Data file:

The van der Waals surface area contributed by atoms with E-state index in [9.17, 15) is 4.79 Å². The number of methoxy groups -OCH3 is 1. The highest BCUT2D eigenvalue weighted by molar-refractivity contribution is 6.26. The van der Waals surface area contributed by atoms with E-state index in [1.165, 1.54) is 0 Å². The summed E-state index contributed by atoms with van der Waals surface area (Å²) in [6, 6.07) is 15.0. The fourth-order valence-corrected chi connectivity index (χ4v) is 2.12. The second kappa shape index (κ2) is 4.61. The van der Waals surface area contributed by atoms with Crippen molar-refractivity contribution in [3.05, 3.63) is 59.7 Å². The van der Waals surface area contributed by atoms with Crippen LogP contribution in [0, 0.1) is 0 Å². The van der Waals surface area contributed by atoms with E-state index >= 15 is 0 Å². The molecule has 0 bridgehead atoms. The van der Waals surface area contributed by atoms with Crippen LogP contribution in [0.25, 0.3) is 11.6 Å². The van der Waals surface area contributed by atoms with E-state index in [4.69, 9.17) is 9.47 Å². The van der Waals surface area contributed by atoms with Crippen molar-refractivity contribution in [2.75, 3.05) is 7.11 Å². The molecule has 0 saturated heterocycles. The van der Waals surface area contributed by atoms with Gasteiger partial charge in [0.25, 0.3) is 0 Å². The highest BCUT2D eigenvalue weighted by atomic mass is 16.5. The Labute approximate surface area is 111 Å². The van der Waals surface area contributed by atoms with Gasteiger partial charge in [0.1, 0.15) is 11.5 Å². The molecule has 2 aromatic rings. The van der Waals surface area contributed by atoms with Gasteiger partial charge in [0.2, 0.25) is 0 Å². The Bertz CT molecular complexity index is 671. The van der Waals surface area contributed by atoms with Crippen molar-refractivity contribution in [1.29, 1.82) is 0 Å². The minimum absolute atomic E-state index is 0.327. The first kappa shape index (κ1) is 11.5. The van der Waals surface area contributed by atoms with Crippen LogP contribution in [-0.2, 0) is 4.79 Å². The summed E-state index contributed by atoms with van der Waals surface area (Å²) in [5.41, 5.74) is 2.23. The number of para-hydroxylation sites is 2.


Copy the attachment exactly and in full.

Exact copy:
The van der Waals surface area contributed by atoms with E-state index in [9.17, 15) is 4.79 Å². The number of methoxy groups -OCH3 is 1. The highest BCUT2D eigenvalue weighted by molar-refractivity contribution is 6.26. The van der Waals surface area contributed by atoms with E-state index in [1.165, 1.54) is 0 Å². The summed E-state index contributed by atoms with van der Waals surface area (Å²) in [6, 6.07) is 15.0. The fourth-order valence-corrected chi connectivity index (χ4v) is 2.12. The second kappa shape index (κ2) is 4.61. The van der Waals surface area contributed by atoms with Crippen molar-refractivity contribution in [3.05, 3.63) is 59.7 Å². The van der Waals surface area contributed by atoms with Crippen LogP contribution in [0, 0.1) is 0 Å². The van der Waals surface area contributed by atoms with E-state index >= 15 is 0 Å². The molecule has 0 bridgehead atoms. The van der Waals surface area contributed by atoms with Crippen LogP contribution in [0.25, 0.3) is 11.6 Å². The van der Waals surface area contributed by atoms with E-state index in [4.69, 9.17) is 9.47 Å². The van der Waals surface area contributed by atoms with Crippen molar-refractivity contribution in [2.75, 3.05) is 7.11 Å². The molecule has 0 saturated heterocycles. The van der Waals surface area contributed by atoms with Gasteiger partial charge in [0.25, 0.3) is 0 Å². The highest BCUT2D eigenvalue weighted by atomic mass is 16.5. The Labute approximate surface area is 111 Å². The van der Waals surface area contributed by atoms with Gasteiger partial charge in [0.1, 0.15) is 11.5 Å². The molecule has 2 aromatic rings. The van der Waals surface area contributed by atoms with Gasteiger partial charge in [0.2, 0.25) is 0 Å². The Bertz CT molecular complexity index is 671. The van der Waals surface area contributed by atoms with Crippen molar-refractivity contribution in [1.29, 1.82) is 0 Å². The minimum absolute atomic E-state index is 0.327. The first kappa shape index (κ1) is 11.5. The van der Waals surface area contributed by atoms with Crippen LogP contribution in [-0.2, 0) is 4.79 Å². The summed E-state index contributed by atoms with van der Waals surface area (Å²) in [5.41, 5.74) is 2.23. The number of para-hydroxylation sites is 2.